Virtual PC Tips and Hardware Assisted Virtualization
I posted a list of tips on Optimizing Performance on Virtual PC a while back, and I'm a big fan of Invirtus VM Optimizer. Jeff prefers to do the optimizations himself, but the time saved is worth the $70 for a tool like this. With the new Orcas March CTP available as a VM and weighing in at 9 gigs, I need to save all the time I can. Frankly, anything I can do to squeeze performance out of a VM is a good thing.
Be sure to check out Tim Sneath's VM Museum - that's where I snarfed the Windows 3.1 VPC picture.
- I always run my VMs on a different spindle:
- I swear by the WDC My Book drives, I've got two at work that we run VMs on and one at home.
- At work, because we're in banking, virtually EVERYTHING is encrypted. If it's not chained down, it's either encrypted, or encrypting. I use TrueCrypt at the Partition-level with AES on my 500gig drives - the ones I run my VMs on, and you'd think it'd cramp my style, but it's actually not all that bad.
- I run VM Optimizer (the automated version) on all my drives.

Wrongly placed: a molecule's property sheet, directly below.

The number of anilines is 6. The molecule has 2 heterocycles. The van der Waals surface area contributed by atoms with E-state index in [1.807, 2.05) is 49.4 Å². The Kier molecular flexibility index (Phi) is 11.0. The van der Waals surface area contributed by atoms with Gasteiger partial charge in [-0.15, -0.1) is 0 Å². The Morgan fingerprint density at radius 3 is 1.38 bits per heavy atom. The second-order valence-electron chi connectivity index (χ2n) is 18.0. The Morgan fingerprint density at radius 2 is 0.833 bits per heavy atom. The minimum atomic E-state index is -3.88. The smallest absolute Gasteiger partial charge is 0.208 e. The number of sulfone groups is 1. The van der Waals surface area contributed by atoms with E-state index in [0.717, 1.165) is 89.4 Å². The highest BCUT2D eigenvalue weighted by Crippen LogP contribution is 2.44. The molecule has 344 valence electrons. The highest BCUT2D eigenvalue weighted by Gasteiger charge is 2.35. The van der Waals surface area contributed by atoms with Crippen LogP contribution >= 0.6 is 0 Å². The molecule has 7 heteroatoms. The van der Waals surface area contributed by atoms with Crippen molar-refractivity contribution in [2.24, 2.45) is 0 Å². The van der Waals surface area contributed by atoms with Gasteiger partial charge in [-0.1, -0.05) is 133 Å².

- I have 4 gigs of RAM on one machine, and 2 gigs on the other...I tend to dedicate between 512M and 768M to my VMs.
- I run my VMs without swap files if I have dedicated enough RAM to them.
- I always make sure my VM is running the latest version of the Virtual PC Additions.
- I turn off features I don't need in the VM. Sound and USB support are often the first to go.
I run both Virtual PC and Virtual Server on my work machine. Why, you ask? Here's my reasoning, from a very good paper comparing Virtual PC and Virtual Server.
- Host multiprocessor support. Virtual Server scales across multiple processors on the host computer—up to 32. Each running virtual machine can take advantage of up to one CPU. For example, on a 32-processor host computer, you could allocate your CPU capacity so that 31 simultaneously running virtual machines would each use up to one CPU, leaving a CPU free for the host operating system.
- Multithreading. Virtual Server 2005 is a multithreaded application that runs as a system service, with each virtual machine running in its own thread of execution. In contrast, Virtual PC is a single-threaded application in which all simultaneously running virtual machines run on the same processor.
- Virtual networking. With Virtual Server, you can create an unlimited number of virtual networks, each with its own virtual Dynamic Host Configuration Protocol (DHCP) server. You can also configure Domain Name System (DNS) and Windows Internet Name Service (WINS) servers, Internet Protocol (IP) addresses, and IP address lease time.